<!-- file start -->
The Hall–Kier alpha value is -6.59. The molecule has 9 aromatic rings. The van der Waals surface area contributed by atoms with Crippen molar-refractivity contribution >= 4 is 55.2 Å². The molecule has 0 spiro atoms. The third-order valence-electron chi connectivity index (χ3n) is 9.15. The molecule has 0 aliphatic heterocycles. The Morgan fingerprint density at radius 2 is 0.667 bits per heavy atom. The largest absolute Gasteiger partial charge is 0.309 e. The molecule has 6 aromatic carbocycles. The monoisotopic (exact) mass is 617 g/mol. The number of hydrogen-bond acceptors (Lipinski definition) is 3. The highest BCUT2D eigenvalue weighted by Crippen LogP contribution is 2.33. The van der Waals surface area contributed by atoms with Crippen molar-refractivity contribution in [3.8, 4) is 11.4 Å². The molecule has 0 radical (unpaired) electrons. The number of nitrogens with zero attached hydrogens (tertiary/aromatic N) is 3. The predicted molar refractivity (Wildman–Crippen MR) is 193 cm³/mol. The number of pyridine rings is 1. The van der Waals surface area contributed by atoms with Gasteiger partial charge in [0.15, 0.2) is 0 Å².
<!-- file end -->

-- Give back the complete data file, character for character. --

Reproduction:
The Hall–Kier alpha value is -6.59. The molecule has 9 aromatic rings. The van der Waals surface area contributed by atoms with Crippen molar-refractivity contribution >= 4 is 55.2 Å². The molecule has 0 spiro atoms. The third-order valence-electron chi connectivity index (χ3n) is 9.15. The molecule has 0 aliphatic heterocycles. The Morgan fingerprint density at radius 2 is 0.667 bits per heavy atom. The largest absolute Gasteiger partial charge is 0.309 e. The molecule has 6 aromatic carbocycles. The monoisotopic (exact) mass is 617 g/mol. The number of hydrogen-bond acceptors (Lipinski definition) is 3. The highest BCUT2D eigenvalue weighted by Crippen LogP contribution is 2.33. The van der Waals surface area contributed by atoms with Crippen molar-refractivity contribution in [3.8, 4) is 11.4 Å². The molecule has 0 radical (unpaired) electrons. The number of nitrogens with zero attached hydrogens (tertiary/aromatic N) is 3. The predicted molar refractivity (Wildman–Crippen MR) is 193 cm³/mol. The number of pyridine rings is 1. The van der Waals surface area contributed by atoms with Gasteiger partial charge in [0.15, 0.2) is 0 Å².